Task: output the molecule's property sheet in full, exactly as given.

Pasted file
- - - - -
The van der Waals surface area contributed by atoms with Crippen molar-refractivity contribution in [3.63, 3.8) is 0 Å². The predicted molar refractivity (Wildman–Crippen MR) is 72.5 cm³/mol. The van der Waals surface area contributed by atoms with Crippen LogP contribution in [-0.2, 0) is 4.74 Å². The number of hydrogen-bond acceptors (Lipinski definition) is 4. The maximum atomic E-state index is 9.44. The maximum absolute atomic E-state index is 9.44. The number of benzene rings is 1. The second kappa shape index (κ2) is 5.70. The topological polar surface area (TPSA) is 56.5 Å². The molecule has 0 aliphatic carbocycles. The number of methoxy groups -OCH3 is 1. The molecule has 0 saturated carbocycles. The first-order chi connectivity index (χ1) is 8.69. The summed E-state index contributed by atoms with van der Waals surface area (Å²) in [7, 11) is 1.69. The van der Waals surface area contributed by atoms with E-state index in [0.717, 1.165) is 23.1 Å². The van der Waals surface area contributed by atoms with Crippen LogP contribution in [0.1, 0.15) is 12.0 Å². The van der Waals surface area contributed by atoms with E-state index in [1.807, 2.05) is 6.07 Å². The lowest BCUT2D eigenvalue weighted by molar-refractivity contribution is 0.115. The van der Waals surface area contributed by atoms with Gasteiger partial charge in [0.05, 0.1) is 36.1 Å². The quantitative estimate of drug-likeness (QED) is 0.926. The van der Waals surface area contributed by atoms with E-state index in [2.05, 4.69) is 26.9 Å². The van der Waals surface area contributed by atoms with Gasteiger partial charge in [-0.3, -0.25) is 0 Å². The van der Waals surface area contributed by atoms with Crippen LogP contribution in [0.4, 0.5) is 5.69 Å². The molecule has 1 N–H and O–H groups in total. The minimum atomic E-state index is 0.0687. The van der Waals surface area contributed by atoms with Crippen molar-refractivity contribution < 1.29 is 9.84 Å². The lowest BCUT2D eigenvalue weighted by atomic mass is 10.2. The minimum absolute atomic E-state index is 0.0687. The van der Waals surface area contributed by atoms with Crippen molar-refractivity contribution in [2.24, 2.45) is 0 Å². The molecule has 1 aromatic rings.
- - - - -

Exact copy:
The van der Waals surface area contributed by atoms with Crippen molar-refractivity contribution in [3.63, 3.8) is 0 Å². The predicted molar refractivity (Wildman–Crippen MR) is 72.5 cm³/mol. The van der Waals surface area contributed by atoms with Crippen LogP contribution in [-0.2, 0) is 4.74 Å². The number of hydrogen-bond acceptors (Lipinski definition) is 4. The maximum atomic E-state index is 9.44. The maximum absolute atomic E-state index is 9.44. The number of benzene rings is 1. The second kappa shape index (κ2) is 5.70. The topological polar surface area (TPSA) is 56.5 Å². The molecule has 0 aliphatic carbocycles. The number of methoxy groups -OCH3 is 1. The molecule has 0 saturated carbocycles. The first-order chi connectivity index (χ1) is 8.69. The summed E-state index contributed by atoms with van der Waals surface area (Å²) in [7, 11) is 1.69. The van der Waals surface area contributed by atoms with E-state index in [0.717, 1.165) is 23.1 Å². The van der Waals surface area contributed by atoms with Crippen LogP contribution in [0.1, 0.15) is 12.0 Å². The van der Waals surface area contributed by atoms with E-state index in [1.807, 2.05) is 6.07 Å². The lowest BCUT2D eigenvalue weighted by molar-refractivity contribution is 0.115. The van der Waals surface area contributed by atoms with Gasteiger partial charge in [0.05, 0.1) is 36.1 Å². The quantitative estimate of drug-likeness (QED) is 0.926. The van der Waals surface area contributed by atoms with E-state index in [2.05, 4.69) is 26.9 Å². The van der Waals surface area contributed by atoms with Gasteiger partial charge in [-0.3, -0.25) is 0 Å². The van der Waals surface area contributed by atoms with Crippen LogP contribution in [0.4, 0.5) is 5.69 Å². The molecule has 1 N–H and O–H groups in total. The minimum atomic E-state index is 0.0687. The van der Waals surface area contributed by atoms with Crippen molar-refractivity contribution < 1.29 is 9.84 Å². The lowest BCUT2D eigenvalue weighted by atomic mass is 10.2. The minimum absolute atomic E-state index is 0.0687. The van der Waals surface area contributed by atoms with Crippen molar-refractivity contribution in [2.24, 2.45) is 0 Å². The molecule has 1 aromatic rings.